The Australian government has announced that Bitcoin will continue to be seen as a digital asset and not categorized as assets taxed. This new update is coming from speculation on how the new government will treat the asset. With this new update, the new Australian government led by Anthony Albanese will be hoping to have the crypto population by his side. This new update is also coming at a time when countries have chosen to adopt the asset officially.
Australian government clarifies position on BTC
The Australian government is seeking to clarify its position on the digital asset, with countries moving closer to adopting it officially. This means that the country is entirely showing that it will not change the asset category despite these updates. The new budget was released on Tuesday and said that Bitcoin would continue to maintain its current category.
This also means it will be subjected to the same taxing system as other digital assets. In Australia, holders of digital assets are mandated to pay capital gains tax, provided their digital assets can be classified as investments. The document claimed to quash any uncertainty that may have arisen due to El Salvador installing the asset as a legal tender.
Australia can still make changes to the regulation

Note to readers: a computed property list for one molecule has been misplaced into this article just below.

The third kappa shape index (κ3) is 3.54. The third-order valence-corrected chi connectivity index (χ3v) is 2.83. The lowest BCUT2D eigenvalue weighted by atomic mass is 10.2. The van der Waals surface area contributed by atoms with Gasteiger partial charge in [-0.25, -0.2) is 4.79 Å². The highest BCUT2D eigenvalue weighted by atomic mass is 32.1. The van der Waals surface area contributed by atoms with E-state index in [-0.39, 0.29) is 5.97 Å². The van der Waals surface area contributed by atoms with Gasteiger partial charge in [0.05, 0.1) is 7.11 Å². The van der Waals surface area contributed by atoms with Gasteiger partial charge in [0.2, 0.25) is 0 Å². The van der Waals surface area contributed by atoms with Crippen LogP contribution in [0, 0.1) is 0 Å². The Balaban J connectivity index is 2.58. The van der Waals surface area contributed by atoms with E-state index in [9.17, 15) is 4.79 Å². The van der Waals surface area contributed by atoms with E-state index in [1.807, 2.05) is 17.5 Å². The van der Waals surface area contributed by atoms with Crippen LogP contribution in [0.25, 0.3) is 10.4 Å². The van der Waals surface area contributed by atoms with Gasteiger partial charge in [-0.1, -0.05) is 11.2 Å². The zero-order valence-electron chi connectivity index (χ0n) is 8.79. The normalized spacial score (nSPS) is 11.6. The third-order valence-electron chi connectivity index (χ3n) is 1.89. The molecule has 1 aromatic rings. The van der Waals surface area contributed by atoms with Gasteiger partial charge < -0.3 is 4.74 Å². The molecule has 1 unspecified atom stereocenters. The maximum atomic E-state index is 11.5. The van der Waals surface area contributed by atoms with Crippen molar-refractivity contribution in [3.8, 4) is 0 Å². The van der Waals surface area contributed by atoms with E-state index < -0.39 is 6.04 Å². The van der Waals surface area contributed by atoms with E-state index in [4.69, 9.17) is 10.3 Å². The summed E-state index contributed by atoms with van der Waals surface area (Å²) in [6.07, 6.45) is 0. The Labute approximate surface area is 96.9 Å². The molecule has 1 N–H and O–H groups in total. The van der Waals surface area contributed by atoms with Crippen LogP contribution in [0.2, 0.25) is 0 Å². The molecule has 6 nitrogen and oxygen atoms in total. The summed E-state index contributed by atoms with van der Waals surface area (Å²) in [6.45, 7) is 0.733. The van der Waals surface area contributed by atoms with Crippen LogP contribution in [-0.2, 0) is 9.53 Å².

According to a statement from one of the executives at the taxation office in the country, El Salvador’s move regarding BTC has done little to change their minds as to how they should see the digital asset. He claimed that the office has always claimed that Bitcoin is a digital asset and nothing more. Australia treats foreign currency tax based on the revenue instead of the capital. They see digital assets like Bitcoin as instruments for investing instead of foreign currency. This classification reiterates that traders only need to pay capital gains tax on their assets.
Australia charges investors 45% as income tax on the digital asset. Meanwhile, the country also gives investors a massive 50% discount on income tax provided the assets are over a year. Meanwhile, other foreign currencies are charged at a reduced rate of 23% for tax. The executive also noted that the board is still looking into the regulations and could make changes at any time. The Australian government has been quiet on releasing a CBDC, but it doesn’t mean that work is not going on behind the scene.